(PHOTOS) Could This Be the Looks of Malaysia's Proton First Ever Hybrid Car?
This is the Geely Binyue PHEV, the plug-in hybrid version of the B-segment SUV that surfaced late last year in China.
According to Chinese media, the Binyue PHEV is set to debut in its home market either late this month or in early June, a popular news portal which covers the Malaysian & ASEAN automotive automotive scenes, Paultan.org reported.
These images show the Binyue hooked up to a charger, with its charging port located on the front wing. Other than the extra flap and PHEV emblem on the tailgate, the Binyue PHEV looks similar to the internal combustion engine-powered car. The black floating roof and fan blade-style 18-inch wheels can also be had on the regular Binyue.
Inside, the smart-looking cockpit has been carried over unchanged, but there’s an additional rotary knob on the centre console for drivers to select pure EV or Hybrid modes. There’s also a “Save” battery button which should offer high regeneration.
Word is that the Binyue PHEV’s powertrain will combine a 1.5-litre turbocharged petrol engine with an electric motor, battery pack and seven-speed dual-clutch automatic transmission. With a combined 255 hp and 415 Nm of torque, the compact SUV is good for 0-100 km/h in a brisk 6.9 seconds. The PHEV is said to have a pure electric mode range of 60 km.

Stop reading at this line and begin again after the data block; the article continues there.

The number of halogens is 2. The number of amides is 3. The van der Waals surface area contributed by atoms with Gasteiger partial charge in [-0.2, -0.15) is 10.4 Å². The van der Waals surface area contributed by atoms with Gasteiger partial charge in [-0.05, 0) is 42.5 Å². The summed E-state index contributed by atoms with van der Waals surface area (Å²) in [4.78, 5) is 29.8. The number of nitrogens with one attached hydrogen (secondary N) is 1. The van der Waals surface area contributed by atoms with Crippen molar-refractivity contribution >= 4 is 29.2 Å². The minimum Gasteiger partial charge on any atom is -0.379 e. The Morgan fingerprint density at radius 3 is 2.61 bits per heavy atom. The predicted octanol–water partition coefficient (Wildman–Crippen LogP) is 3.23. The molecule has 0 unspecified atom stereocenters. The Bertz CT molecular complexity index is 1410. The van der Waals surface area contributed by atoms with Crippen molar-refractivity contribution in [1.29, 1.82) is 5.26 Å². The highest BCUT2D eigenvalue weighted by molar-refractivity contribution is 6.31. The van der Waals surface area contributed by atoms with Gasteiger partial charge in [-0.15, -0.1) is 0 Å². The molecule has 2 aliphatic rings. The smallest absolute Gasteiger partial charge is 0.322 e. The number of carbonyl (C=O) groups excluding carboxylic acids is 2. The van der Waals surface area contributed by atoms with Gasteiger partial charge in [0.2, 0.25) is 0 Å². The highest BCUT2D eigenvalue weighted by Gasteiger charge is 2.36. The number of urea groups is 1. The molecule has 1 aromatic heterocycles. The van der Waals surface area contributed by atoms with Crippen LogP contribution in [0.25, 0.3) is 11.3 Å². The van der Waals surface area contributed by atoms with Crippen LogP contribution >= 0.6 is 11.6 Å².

Built on the BMA modular platform co-developed with Volvo, the Binyue in its regular ICE-form comes with two turbocharged three-cylinder petrol engine options – a 1.5L with a DCT auto (as per the PHEV, makes 174 hp/255 Nm on its own) and a 1.0L with a six-speed manual (134 hp/205 Nm). It’s 4,330 mm long, 1,800 mm wide and 1,609 mm tall, with a 2,600 mm wheelbase – that’s about the size of a Honda HR-V.
Of course, the Binyue is being readied for our market, and test mules of what is expected to be the “Proton X50” are already roaming in Malaysia.
With a PHEV version available, will we also get a “Proton X50 PHEV” in due time?
This could be Proton’s first ever hybrid if it reaches our shores – what do you think?
Source : Paultan.org